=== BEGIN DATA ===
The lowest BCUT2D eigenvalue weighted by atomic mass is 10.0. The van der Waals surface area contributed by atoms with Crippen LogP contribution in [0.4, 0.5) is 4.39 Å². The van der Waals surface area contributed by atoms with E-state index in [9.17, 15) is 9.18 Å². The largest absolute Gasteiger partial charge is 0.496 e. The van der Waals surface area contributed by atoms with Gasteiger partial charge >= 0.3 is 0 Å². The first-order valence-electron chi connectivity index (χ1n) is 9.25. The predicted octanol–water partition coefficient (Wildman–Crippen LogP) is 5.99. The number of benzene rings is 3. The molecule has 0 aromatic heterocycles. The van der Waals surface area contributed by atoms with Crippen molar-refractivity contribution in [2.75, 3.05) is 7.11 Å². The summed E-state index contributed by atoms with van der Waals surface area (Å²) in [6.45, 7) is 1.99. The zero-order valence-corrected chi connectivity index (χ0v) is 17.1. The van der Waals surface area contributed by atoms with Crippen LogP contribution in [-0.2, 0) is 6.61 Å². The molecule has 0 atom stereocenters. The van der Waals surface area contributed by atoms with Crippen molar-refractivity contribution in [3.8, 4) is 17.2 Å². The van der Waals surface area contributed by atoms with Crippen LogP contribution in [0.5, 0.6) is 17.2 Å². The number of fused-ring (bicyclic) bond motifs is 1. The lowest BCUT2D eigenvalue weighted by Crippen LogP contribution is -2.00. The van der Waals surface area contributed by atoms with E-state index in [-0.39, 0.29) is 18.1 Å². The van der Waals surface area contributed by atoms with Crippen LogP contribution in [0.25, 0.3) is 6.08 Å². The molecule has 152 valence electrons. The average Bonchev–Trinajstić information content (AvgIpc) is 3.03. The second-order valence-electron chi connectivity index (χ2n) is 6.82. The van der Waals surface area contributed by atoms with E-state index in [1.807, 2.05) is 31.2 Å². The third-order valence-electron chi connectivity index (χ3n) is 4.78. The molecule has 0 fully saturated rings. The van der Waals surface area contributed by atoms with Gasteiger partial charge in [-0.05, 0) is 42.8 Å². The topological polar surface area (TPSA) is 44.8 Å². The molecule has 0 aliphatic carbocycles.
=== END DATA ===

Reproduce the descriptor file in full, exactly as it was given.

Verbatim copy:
The lowest BCUT2D eigenvalue weighted by atomic mass is 10.0. The van der Waals surface area contributed by atoms with Crippen LogP contribution in [0.4, 0.5) is 4.39 Å². The van der Waals surface area contributed by atoms with E-state index in [9.17, 15) is 9.18 Å². The largest absolute Gasteiger partial charge is 0.496 e. The van der Waals surface area contributed by atoms with Gasteiger partial charge >= 0.3 is 0 Å². The first-order valence-electron chi connectivity index (χ1n) is 9.25. The predicted octanol–water partition coefficient (Wildman–Crippen LogP) is 5.99. The number of benzene rings is 3. The molecule has 0 aromatic heterocycles. The van der Waals surface area contributed by atoms with Crippen molar-refractivity contribution in [2.75, 3.05) is 7.11 Å². The summed E-state index contributed by atoms with van der Waals surface area (Å²) in [6.45, 7) is 1.99. The zero-order valence-corrected chi connectivity index (χ0v) is 17.1. The van der Waals surface area contributed by atoms with Crippen LogP contribution in [-0.2, 0) is 6.61 Å². The molecule has 0 atom stereocenters. The van der Waals surface area contributed by atoms with Crippen molar-refractivity contribution in [3.8, 4) is 17.2 Å². The van der Waals surface area contributed by atoms with Crippen LogP contribution in [0.5, 0.6) is 17.2 Å². The number of fused-ring (bicyclic) bond motifs is 1. The lowest BCUT2D eigenvalue weighted by Crippen LogP contribution is -2.00. The van der Waals surface area contributed by atoms with E-state index in [-0.39, 0.29) is 18.1 Å². The van der Waals surface area contributed by atoms with Crippen LogP contribution in [0.25, 0.3) is 6.08 Å². The molecule has 152 valence electrons. The average Bonchev–Trinajstić information content (AvgIpc) is 3.03. The second-order valence-electron chi connectivity index (χ2n) is 6.82. The van der Waals surface area contributed by atoms with E-state index in [1.807, 2.05) is 31.2 Å². The third-order valence-electron chi connectivity index (χ3n) is 4.78. The molecule has 0 fully saturated rings. The van der Waals surface area contributed by atoms with Gasteiger partial charge in [-0.05, 0) is 42.8 Å². The topological polar surface area (TPSA) is 44.8 Å². The molecule has 0 aliphatic carbocycles.